When I look at emerging markets, boy do we describe them as the victims. But oh my gosh – many communities are incredibly creative and resourceful. Every day they are faced with immense challenges. You can’t go anywhere where the beaches aren’t completely inundated with plastics. The fish that they catch are filled with plastics. It is all interconnected, and all of us have a role to play in that.’ 

What can we learn from emerging markets at the community level? 

Gaurav Mehta suggested that many forms of traditional living practices are more sustainable than those associated with Western modernisation. Yet there are important complexities to consider. 

‘We can take a huge amount of inspiration from emerging markets. I work with rural communities in India, and their innovation is amazing. Traditional ways of living were climate friendly. Modernisation seems exciting and aspirational, but it can be a cause of many of these externalities. If you went back to traditional methods of consuming, you would be able to be positive neutral. 

Look at traditional art forms. We reviewed supply chains for traditional hand embroidery and weaving. Creating these products involved only natural ingredients and circular processes. The advent of massive scale-up has introduced so many ingredients that use chemical paints and other synthetic products, which directly cause water pollution, waste creation, air pollution, health problems and negatively impact living conditions.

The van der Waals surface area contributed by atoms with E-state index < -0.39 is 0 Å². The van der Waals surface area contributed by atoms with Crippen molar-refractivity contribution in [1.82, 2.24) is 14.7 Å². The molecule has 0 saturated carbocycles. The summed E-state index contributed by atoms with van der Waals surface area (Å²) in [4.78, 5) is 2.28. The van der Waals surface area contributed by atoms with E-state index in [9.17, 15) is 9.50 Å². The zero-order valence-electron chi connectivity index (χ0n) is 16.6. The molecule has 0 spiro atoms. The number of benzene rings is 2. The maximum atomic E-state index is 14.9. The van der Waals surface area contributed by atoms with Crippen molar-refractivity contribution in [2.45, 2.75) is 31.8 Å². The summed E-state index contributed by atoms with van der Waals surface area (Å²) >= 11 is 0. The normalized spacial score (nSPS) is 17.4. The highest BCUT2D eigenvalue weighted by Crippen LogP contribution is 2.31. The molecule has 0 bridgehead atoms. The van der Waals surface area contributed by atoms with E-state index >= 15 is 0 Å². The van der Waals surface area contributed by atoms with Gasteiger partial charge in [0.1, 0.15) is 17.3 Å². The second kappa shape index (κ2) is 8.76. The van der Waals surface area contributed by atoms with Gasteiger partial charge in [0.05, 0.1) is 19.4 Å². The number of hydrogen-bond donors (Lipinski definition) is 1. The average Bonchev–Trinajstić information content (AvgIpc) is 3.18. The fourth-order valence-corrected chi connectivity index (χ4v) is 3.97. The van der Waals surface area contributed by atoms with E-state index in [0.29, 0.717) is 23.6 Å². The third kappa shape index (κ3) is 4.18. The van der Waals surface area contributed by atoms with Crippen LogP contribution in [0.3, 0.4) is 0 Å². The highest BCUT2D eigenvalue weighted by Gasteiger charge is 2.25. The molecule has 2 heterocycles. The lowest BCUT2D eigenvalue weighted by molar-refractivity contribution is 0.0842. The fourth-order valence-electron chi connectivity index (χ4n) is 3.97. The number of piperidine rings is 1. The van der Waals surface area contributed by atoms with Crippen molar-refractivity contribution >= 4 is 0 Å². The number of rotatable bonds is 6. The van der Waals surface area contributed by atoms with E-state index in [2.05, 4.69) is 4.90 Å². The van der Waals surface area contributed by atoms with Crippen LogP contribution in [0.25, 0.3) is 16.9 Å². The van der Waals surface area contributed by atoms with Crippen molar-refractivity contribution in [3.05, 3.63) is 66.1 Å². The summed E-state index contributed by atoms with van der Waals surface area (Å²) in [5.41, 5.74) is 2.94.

It is hugely important to help these communities to modernise. Poverty and the issues these communities face is a problem, but there needs to be a just transition that adjusts for this balance. This is the issue of modernisation in a traditional manner.’ 

What challenges do you see? 

Nick Hughes fielded this question by using carbon markets as a reference. 

Carbon markets are a lovely economic concept in which people can offset their carbon output by purchasing credit from sustainable sources. Yet, in the past 20 years we’ve seen market failure, greenwashing and flaky credits being sold to brokers so the money never makes it to the projects. There is a much better way to run these markets. 

Digital tools can ensure the integrity of the carbon credit. Remote sensing imagery can monitor oceans, mangroves and forests. You can’t go anywhere on the globe without being under a network of some kind, whether it’s the GSM network, the mobile operators network, or Elon Musk’s low orbit satellites. Data collection can be done – you can aggregate things on the cloud and interrogate remote data. Third parties can go down to the very source of activities that you want to attach a carbon credit to whether it’s the reforestation or protection of a mangrove or the replacement of a rural petrol pump with a solar powered alternative. 

The challenge is this: how do we build that monitoring structure that gives us the evidence that the clean activity is happening? If we can monetise the system using carbon credits we can find a way to give companies in developed economies the confidence to buy credits from emerging markets. Then we could move money down to projects on the ground that are helping to guide the emerging market onto a cleaner energy path. 

It’s hard to make that work. The ‘Net zero’ policy has been brilliant, because it gives buy side demand – the regulations just need to come and enforce it. If we can make those things happen, we can deliver those solutions using digital technology. There’s no reason why I shouldn’t be able to give a rural farmer a micro incentive to use a solar pump right now using technology.